Procedures

EUS - Endoscopic Ultrasonography

The doctors of Gastroenterology of Southern Indiana must often perform routine procedures for the evaluation and treatment of many digestive tract problems. For detailed information regarding a specific procedure, simply click on the procedure listed below. The information about the following procedures is meant as a reference only and should not be used as diagnostic treatment.

 

Endoscopic Ultrasound (EUS)

 

Endoscopic Ultrasound (EUS) combines endoscopy and ultrasound in order to obtain images and information about the digestive tract and the surrounding tissue and organs.

 

EUS

Reasons For Exam

 

EUS provides your doctor more detailed pictures of your digestive tract anatomy. Your doctor can use EUS to diagnose the cause of conditions such as abdominal pain or abnormal weight loss. Or, if your doctor has ruled out certain conditions, EUS can confirm your diagnosis and give you a clean bill of health.

EUS is also used to evaluate an abnormality, such as a growth, that was detected during a prior endoscopy or by X-ray. EUS provides a detailed picture of the growth, which can help your doctor determine its nature and decide upon the best treatment.

In addition, EUS can be used to diagnose diseases of the pancreas, bile duct and gallbladder when other tests are inconclusive.

 

Preparation for Exam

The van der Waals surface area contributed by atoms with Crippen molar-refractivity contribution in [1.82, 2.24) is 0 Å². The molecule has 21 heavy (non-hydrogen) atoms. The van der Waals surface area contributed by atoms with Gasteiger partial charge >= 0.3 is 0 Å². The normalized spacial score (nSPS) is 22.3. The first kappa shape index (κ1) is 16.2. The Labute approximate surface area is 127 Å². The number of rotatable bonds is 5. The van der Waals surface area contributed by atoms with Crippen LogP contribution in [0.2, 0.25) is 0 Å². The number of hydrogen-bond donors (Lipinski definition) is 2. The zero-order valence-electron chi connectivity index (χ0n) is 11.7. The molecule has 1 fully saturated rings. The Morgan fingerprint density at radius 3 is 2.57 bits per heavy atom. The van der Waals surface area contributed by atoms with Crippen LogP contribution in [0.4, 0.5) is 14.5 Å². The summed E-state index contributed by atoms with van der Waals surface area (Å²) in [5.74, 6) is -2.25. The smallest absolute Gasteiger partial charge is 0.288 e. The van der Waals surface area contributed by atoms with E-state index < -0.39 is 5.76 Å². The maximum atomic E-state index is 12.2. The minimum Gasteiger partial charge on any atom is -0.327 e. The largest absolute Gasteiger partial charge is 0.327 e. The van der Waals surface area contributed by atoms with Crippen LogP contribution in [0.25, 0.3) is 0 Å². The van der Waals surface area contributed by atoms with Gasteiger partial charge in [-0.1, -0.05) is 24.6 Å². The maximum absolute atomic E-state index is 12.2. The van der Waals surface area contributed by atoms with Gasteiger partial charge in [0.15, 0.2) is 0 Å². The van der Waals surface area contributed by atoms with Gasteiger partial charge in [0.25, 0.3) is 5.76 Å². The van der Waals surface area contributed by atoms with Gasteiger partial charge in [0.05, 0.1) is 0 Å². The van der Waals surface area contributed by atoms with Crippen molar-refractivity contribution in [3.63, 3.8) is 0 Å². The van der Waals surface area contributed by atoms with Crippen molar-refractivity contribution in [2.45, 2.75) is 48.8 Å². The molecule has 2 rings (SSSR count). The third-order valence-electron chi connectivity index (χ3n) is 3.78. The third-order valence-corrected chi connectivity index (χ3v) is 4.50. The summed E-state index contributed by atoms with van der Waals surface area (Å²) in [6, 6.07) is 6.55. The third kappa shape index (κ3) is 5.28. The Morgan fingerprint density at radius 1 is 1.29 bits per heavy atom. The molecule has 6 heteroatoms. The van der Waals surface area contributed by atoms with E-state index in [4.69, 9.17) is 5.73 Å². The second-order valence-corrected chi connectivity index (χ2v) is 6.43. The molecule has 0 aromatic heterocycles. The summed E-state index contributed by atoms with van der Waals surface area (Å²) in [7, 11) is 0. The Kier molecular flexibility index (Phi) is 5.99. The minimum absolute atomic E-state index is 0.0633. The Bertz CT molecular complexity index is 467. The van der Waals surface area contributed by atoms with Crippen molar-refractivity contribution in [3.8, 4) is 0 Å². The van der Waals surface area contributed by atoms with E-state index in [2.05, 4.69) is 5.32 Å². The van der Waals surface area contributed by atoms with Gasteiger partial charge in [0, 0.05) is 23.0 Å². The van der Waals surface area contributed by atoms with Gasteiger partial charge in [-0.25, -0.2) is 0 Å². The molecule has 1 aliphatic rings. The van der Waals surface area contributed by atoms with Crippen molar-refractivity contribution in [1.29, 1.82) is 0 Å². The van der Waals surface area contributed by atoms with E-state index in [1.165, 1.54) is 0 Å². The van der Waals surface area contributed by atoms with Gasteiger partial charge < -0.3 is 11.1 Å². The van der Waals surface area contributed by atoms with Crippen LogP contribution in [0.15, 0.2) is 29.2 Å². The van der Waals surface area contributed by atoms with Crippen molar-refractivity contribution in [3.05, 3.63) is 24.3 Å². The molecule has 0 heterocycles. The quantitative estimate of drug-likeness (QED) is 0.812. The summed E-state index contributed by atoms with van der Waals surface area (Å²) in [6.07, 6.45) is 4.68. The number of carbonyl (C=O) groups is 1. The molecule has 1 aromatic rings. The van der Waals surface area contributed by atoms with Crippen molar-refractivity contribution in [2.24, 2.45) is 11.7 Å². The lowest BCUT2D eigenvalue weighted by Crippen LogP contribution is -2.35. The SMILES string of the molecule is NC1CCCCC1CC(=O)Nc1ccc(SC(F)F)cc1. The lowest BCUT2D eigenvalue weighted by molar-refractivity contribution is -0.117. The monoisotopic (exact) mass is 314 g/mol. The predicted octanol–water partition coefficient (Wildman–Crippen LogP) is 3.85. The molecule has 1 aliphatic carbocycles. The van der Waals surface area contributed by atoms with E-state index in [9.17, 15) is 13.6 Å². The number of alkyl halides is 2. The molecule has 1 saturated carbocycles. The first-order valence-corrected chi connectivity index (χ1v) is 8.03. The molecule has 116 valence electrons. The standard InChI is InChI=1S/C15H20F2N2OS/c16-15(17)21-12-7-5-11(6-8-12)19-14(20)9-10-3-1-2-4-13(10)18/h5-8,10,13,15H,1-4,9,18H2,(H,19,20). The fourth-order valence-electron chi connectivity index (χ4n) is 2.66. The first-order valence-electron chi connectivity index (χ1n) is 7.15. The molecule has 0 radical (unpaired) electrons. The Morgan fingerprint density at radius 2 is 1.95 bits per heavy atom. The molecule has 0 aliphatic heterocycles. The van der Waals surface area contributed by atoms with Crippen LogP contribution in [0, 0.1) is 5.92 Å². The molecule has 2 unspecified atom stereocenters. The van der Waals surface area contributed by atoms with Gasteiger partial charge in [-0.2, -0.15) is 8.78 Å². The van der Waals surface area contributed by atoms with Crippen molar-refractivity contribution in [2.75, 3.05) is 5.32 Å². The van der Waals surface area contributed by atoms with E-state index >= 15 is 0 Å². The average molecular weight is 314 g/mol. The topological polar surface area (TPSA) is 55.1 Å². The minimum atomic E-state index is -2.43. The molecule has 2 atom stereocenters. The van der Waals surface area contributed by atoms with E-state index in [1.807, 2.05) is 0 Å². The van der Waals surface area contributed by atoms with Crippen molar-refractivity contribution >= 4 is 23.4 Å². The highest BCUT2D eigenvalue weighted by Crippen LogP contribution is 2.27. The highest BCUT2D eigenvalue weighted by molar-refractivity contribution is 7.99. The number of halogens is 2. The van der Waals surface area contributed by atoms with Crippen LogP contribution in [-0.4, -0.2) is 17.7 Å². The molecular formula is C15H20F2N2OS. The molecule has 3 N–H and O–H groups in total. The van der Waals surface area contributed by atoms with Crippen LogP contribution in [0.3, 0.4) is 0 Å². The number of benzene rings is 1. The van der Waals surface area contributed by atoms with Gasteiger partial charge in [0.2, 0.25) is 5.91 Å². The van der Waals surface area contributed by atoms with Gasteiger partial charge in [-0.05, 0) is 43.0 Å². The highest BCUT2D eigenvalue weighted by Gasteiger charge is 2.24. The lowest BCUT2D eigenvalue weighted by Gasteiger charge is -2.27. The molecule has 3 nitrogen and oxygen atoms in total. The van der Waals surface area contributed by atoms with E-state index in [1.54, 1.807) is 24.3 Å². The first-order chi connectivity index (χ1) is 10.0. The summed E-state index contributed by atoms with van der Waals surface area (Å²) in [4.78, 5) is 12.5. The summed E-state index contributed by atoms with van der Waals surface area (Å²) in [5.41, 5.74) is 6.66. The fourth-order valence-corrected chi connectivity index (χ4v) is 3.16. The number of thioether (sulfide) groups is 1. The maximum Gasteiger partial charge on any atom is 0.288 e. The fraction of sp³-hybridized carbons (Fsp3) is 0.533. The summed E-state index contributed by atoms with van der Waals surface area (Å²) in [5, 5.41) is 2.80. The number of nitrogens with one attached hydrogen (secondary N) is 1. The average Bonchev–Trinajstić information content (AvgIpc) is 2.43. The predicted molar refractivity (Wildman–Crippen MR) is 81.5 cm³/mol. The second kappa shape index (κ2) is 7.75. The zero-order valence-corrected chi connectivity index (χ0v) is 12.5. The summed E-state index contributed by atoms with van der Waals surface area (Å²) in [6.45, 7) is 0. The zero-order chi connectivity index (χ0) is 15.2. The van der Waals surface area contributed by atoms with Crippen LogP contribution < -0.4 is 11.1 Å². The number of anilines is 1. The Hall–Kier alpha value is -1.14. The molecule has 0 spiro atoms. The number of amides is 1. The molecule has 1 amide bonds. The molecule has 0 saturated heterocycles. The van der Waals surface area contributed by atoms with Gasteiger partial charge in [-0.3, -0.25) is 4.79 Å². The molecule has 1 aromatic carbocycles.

EUS is performed with sedation so you will not be able to return to work or to drive for 24 hours. It also means that you will need someone to take you home as this is usually an out-patient procedure.

You will need to have an empty stomach which means no oral intake for 6 or more hours. In case of a rectal EUS, you will probably need to take some enemas or laxatives. In either case, full instructions will be given to you.

 

Equipment

 

In EUS, a small ultrasound transducer is installed on the tip of the endoscope. By inserting the endoscope into the upper or the lower digestive tract, one can obtain high quality ultrasound images of the organs inside the body.

Placing the transducer on the tip of an endoscope allows the transducer to get close to the organs inside the body. Because of the proximity of the EUS transducer to the organ(s) of interest, the images obtained are frequently more accurate and more detailed than the ones obtained by traditional ultrasound. The EUS also can obtain information about the layers of the intestinal wall as well as adjacent areas such as lymph nodes and the blood vessels.

 

Benefits

 

The uses of EUS include studying the flow of blood inside blood vessels using Doppler ultrasound, and to obtain tissue samples by passing a special needle, under ultrasound guidance, into enlarged lymph nodes or suspicious tumors. The tissue or cells obtained by the needle can be examined by a pathologist under a microscope. The process of obtaining tissue with a thin needle is called fine needle aspiration (FNA).

 

Risks & Side Effects

 

Like other endoscopy procedures, EUS is safe and well tolerated. No procedure is without risk, although complications with EUS are quite rare. Complication rate for EUS without the fine needle aspiration is about 1 in 2,000. This is similar to the complication rate of other endoscopy procedures. Sometimes, patients can develop reactions such as hives, skin rash or nausea to the medications used during EUS. A lump may appear in the area of the vein where the IV was placed. This usually resolves over time. Should it persist, you should contact your physician. The main complication of serious note is perforation (making a hole in the intestinal wall) that may require surgical repair. This is quite rare and all precautions are taken to avoid it.

 

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